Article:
LanDAC: Develop Lantau, but conserve the airport and Macau bridge

In its final work report LanDAC, the government’s Lantau advisory committee, urges stronger conservation protection, but proposes new road and rail links through a country park and affirms support for the massive East Lantau Metropolis (ELM) plan.

The committee offers no support for protecting the island’s threatened wetlands, its buffalo and cattle herds or the shrinking Chinese white dolphin population. Incredibly, however, among those items it does regard as worthy of conservation are the airport, Ngong Ping 360 and the yet-to-be-completed Hong Kong-Macau Bridge. These are significant for “landscape conservation,” the report says.

DSC_0456 - Copy

Heritage item

The full report, available only in Chinese (English summary here), said major developments at sites of conservation value should be “avoided as much as possible” but does not specify what protections should be adopted.

As expected, the committee endorses the ELM, the plan for a gigantic reclamation project in the waters between Lantau and Hong Kong island to support future commercial offices, retail and high-rise. The report says by reclaiming land around Kau Yi Chau and Hei Ling Chau islands the ELM can host 400,000 to 700,000 people.


ELM central: Kau Yi Chau

To accompany the ELM, which won’t take place until after 2030, it calls for direct road and rail links from Lantau’s north coast to Mui Wo and then through the ELM to Central. Those links would have to pass through the Lantau North Country Park. The Highways Dept studied the idea of a tunnel through the park to Mui Wo in the late 1990s but rejected it on cost and difficulty grounds.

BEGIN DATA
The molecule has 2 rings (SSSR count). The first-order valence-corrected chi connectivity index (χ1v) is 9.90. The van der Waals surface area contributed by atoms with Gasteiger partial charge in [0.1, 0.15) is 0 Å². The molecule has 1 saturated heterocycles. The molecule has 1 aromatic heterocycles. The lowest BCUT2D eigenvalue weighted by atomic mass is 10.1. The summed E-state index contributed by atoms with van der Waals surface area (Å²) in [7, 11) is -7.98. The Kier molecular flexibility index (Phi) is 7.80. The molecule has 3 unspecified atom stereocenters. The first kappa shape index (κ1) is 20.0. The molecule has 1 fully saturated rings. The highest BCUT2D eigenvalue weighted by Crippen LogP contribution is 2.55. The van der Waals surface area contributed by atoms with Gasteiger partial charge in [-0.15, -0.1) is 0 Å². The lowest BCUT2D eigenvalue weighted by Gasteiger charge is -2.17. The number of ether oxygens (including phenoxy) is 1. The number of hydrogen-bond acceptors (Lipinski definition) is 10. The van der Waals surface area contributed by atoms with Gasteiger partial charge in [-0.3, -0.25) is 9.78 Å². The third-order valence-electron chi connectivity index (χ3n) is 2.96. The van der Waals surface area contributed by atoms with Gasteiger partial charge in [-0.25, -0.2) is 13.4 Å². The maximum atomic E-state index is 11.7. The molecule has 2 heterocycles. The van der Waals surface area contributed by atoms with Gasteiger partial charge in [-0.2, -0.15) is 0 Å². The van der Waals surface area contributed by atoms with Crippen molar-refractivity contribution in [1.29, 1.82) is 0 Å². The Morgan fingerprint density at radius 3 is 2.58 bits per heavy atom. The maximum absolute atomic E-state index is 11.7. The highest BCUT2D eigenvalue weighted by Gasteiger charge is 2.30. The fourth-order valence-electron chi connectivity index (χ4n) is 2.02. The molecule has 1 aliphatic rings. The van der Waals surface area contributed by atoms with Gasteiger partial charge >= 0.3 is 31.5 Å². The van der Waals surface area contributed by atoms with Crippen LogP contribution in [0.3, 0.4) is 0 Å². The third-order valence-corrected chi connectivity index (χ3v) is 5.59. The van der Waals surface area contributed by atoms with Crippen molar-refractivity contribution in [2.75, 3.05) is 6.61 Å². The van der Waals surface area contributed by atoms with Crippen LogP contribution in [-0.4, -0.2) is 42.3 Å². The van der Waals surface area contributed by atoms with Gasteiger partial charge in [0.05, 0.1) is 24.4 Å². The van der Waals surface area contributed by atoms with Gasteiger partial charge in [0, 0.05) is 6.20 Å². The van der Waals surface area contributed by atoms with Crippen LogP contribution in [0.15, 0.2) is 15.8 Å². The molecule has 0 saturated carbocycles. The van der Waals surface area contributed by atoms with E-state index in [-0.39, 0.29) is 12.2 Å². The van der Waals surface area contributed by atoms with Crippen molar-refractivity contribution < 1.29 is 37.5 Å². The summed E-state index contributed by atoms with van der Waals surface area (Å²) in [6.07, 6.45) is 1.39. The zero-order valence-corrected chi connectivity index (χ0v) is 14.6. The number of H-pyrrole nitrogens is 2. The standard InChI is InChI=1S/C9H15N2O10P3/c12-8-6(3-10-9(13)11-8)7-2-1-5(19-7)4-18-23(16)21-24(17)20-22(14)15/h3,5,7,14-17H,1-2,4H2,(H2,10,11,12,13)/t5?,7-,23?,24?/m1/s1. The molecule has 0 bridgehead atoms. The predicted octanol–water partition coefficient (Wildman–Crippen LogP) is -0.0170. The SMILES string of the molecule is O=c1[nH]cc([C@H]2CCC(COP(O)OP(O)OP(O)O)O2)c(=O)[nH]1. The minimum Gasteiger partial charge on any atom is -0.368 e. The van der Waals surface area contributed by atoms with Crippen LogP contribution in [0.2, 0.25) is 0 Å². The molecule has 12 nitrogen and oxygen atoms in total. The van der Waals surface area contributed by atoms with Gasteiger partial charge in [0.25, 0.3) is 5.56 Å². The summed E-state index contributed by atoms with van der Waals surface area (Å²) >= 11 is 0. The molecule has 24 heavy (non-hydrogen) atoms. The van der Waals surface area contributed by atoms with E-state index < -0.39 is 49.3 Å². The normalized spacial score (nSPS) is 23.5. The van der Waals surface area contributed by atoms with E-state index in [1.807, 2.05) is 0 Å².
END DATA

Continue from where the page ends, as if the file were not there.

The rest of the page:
The report calls for “making good use” of abandoned agricultural land and fish ponds at Mui Wo and to “promote urban and rural communion, strengthen the leisure and travel elements, develop its tourist potential.”

The report, which mostly reaffirms the proposals it has put forward over the past two years, says Lantau’s transport facilities lag behind and should be a priority consideration.

One proposal missing is that of a coastal road from Tung Chung to Tai O and Fan Lau, which had been strongly opposed by conservationists.

LanDAC does not propose any other major roadworks, but  does suggest installing ferry piers at Cheung Sha, Tong Fuk, Shui Hau, Fan Lau and Sunny Bay – but it does not say whether these are for tourist vessels or regular services.

In Mui Wo, it calls for “making good use” of abandoned agricultural land and fish ponds and to “promote urban and rural communion, strengthen leisure and travel elements and develop its tourist potential.”

10 Trackbacks / Pingbacks

  1. Lantau’s transport future: Back to the boat? | Lantau Confidential
  2. Development plans will ‘destroy’ Lantau, green groups warn | Lantau Confidential
  3. Expert casts doubt on case for East Lantau Metropolis | Lantau Confidential
  4. Let’s build in Lantau country parks, say rural committees | Lantau Confidential
  5. Keep Lantau green – but we need ELM: think tank | Lantau Confidential
  6. Lantau residents, NGOs seethe over stacked consultation | Lantau Confidential
  7. Road wars: Lantau closed road must go, says Randy Yu – Lantau News
  8. Lantau blueprint scraps worst ideas, talks up conservation, upholds ELM – Lantau News
  9. Lantau blueprint is just another sly sales pitch for East Lantau Metropolis – Lantau News
  10. S. Lantau Marine Park will aid dolphins, says WWF – Lantau News

Leave a Reply

%d bloggers like this: